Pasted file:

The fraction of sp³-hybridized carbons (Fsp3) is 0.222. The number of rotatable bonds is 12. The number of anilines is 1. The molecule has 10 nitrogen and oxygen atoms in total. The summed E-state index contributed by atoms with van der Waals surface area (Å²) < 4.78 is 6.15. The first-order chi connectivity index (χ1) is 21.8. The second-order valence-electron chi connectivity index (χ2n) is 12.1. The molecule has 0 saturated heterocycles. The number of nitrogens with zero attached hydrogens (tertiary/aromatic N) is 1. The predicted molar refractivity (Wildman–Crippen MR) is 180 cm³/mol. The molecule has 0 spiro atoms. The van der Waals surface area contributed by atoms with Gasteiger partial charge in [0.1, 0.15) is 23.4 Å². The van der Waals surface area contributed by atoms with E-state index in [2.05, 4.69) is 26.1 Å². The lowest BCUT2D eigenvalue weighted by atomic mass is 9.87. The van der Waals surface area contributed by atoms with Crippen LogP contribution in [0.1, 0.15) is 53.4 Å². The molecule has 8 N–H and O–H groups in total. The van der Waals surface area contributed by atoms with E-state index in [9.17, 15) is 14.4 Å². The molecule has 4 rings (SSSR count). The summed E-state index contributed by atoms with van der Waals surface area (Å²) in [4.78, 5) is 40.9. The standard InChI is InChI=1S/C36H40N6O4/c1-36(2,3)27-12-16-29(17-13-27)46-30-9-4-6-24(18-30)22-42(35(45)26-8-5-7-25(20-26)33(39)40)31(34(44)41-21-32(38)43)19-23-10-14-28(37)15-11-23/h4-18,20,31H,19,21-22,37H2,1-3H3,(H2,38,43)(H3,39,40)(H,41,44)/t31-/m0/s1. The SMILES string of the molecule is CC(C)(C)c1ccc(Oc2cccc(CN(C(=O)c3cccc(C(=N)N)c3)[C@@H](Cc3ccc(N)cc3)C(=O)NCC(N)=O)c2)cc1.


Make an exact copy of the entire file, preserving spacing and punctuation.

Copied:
The fraction of sp³-hybridized carbons (Fsp3) is 0.222. The number of rotatable bonds is 12. The number of anilines is 1. The molecule has 10 nitrogen and oxygen atoms in total. The summed E-state index contributed by atoms with van der Waals surface area (Å²) < 4.78 is 6.15. The first-order chi connectivity index (χ1) is 21.8. The second-order valence-electron chi connectivity index (χ2n) is 12.1. The molecule has 0 saturated heterocycles. The number of nitrogens with zero attached hydrogens (tertiary/aromatic N) is 1. The predicted molar refractivity (Wildman–Crippen MR) is 180 cm³/mol. The molecule has 0 spiro atoms. The van der Waals surface area contributed by atoms with Gasteiger partial charge in [0.1, 0.15) is 23.4 Å². The van der Waals surface area contributed by atoms with E-state index in [2.05, 4.69) is 26.1 Å². The lowest BCUT2D eigenvalue weighted by atomic mass is 9.87. The van der Waals surface area contributed by atoms with Crippen LogP contribution in [0.1, 0.15) is 53.4 Å². The molecule has 8 N–H and O–H groups in total. The van der Waals surface area contributed by atoms with E-state index in [9.17, 15) is 14.4 Å². The molecule has 4 rings (SSSR count). The summed E-state index contributed by atoms with van der Waals surface area (Å²) in [4.78, 5) is 40.9. The standard InChI is InChI=1S/C36H40N6O4/c1-36(2,3)27-12-16-29(17-13-27)46-30-9-4-6-24(18-30)22-42(35(45)26-8-5-7-25(20-26)33(39)40)31(34(44)41-21-32(38)43)19-23-10-14-28(37)15-11-23/h4-18,20,31H,19,21-22,37H2,1-3H3,(H2,38,43)(H3,39,40)(H,41,44)/t31-/m0/s1. The SMILES string of the molecule is CC(C)(C)c1ccc(Oc2cccc(CN(C(=O)c3cccc(C(=N)N)c3)[C@@H](Cc3ccc(N)cc3)C(=O)NCC(N)=O)c2)cc1.